OSAKA, Japan, April 19 (UPI) -- Researchers from Japan's Health, Labor and Welfare Ministry say Tamiflu apparently increases abnormal psychological behavior in young influenza patients.
The team, led by Osaka City University Professor Yoshio Hirota, said its study revealed influenza patients between the ages of 10 and 17 were more likely to exhibit serious abnormal behavior if they consumed the antiviral medication, The Daily Yomiuri reported Sunday.
Tamiflu was banned by the Japanese ministry in 2007 for use on 10- to 19-year-olds after delirious behavior was observed in some children taking the drug.
The new study focused on nearly 10,000 influenza patients under the age of 18 diagnosed after the 2006 fiscal year.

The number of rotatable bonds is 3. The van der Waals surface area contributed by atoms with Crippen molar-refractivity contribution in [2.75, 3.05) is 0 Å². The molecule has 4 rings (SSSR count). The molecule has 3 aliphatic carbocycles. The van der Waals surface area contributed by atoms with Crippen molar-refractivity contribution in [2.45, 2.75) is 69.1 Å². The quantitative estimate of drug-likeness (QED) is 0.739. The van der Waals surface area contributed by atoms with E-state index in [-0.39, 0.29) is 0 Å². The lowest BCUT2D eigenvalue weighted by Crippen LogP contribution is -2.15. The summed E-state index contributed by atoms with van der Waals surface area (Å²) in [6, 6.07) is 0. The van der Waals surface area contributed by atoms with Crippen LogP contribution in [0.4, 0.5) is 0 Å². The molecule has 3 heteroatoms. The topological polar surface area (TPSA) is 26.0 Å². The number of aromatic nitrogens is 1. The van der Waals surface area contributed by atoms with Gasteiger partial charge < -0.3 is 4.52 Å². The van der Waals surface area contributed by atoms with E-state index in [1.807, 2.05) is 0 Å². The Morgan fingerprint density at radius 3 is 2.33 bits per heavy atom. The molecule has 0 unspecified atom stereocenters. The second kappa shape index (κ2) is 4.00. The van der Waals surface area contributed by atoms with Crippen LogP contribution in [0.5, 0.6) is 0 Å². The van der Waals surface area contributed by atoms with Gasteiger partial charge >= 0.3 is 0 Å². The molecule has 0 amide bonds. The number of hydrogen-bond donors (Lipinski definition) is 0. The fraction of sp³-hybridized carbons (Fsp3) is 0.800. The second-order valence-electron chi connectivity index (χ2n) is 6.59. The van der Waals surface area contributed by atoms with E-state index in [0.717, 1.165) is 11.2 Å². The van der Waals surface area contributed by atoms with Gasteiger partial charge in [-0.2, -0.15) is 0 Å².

They stated in their report that those patients ages 10 to 17 who took Tamiflu had a 54 percent greater chance of exhibiting abnormal behavior than those patients who did not take the medication.
"The link with Tamiflu can't be ruled out," the researcher said in the report released Saturday. "New research should be carried out, focusing on serious abnormal behavior."
The report identified examples of abnormal behavior as a child who attempted to leap from a balcony or a child who began hopping after consuming Tamiflu. No margin of error was given for the medical study.